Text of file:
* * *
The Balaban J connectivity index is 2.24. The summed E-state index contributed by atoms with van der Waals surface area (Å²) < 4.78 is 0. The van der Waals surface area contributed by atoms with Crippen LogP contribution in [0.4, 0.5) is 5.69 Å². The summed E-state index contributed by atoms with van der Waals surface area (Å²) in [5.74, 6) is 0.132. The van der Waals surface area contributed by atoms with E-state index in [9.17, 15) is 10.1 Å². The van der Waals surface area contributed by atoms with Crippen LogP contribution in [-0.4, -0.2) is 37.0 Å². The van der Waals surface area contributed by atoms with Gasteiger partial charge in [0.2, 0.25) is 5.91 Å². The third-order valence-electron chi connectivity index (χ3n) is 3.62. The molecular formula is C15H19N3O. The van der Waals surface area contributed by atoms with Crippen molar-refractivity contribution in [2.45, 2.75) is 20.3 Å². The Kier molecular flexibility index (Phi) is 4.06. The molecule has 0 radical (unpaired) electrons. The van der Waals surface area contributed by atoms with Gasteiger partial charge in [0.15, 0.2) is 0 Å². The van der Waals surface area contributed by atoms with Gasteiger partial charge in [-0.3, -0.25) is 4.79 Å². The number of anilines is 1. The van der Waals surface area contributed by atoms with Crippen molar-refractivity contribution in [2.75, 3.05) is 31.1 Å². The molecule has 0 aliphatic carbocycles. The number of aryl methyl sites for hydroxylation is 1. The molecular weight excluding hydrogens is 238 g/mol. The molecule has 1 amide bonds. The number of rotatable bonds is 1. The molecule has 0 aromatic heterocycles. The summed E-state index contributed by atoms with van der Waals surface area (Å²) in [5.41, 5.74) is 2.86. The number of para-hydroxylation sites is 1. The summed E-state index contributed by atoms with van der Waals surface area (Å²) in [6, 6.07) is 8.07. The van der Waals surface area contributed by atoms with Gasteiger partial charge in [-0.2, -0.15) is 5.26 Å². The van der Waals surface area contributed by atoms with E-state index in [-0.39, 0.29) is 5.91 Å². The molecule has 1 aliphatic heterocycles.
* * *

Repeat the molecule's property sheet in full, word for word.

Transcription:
The Balaban J connectivity index is 2.24. The summed E-state index contributed by atoms with van der Waals surface area (Å²) < 4.78 is 0. The van der Waals surface area contributed by atoms with Crippen LogP contribution in [0.4, 0.5) is 5.69 Å². The summed E-state index contributed by atoms with van der Waals surface area (Å²) in [5.74, 6) is 0.132. The van der Waals surface area contributed by atoms with E-state index in [9.17, 15) is 10.1 Å². The van der Waals surface area contributed by atoms with Crippen LogP contribution in [-0.4, -0.2) is 37.0 Å². The van der Waals surface area contributed by atoms with Gasteiger partial charge in [0.2, 0.25) is 5.91 Å². The third-order valence-electron chi connectivity index (χ3n) is 3.62. The molecular formula is C15H19N3O. The van der Waals surface area contributed by atoms with Crippen molar-refractivity contribution in [2.45, 2.75) is 20.3 Å². The Kier molecular flexibility index (Phi) is 4.06. The molecule has 0 radical (unpaired) electrons. The van der Waals surface area contributed by atoms with Gasteiger partial charge in [0.15, 0.2) is 0 Å². The van der Waals surface area contributed by atoms with Gasteiger partial charge in [-0.3, -0.25) is 4.79 Å². The number of anilines is 1. The van der Waals surface area contributed by atoms with Crippen molar-refractivity contribution in [2.75, 3.05) is 31.1 Å². The molecule has 0 aliphatic carbocycles. The number of aryl methyl sites for hydroxylation is 1. The molecular weight excluding hydrogens is 238 g/mol. The molecule has 1 amide bonds. The number of rotatable bonds is 1. The molecule has 0 aromatic heterocycles. The summed E-state index contributed by atoms with van der Waals surface area (Å²) in [5.41, 5.74) is 2.86. The number of para-hydroxylation sites is 1. The summed E-state index contributed by atoms with van der Waals surface area (Å²) in [6, 6.07) is 8.07. The van der Waals surface area contributed by atoms with Gasteiger partial charge in [-0.2, -0.15) is 5.26 Å². The van der Waals surface area contributed by atoms with E-state index in [-0.39, 0.29) is 5.91 Å². The molecule has 1 aliphatic heterocycles.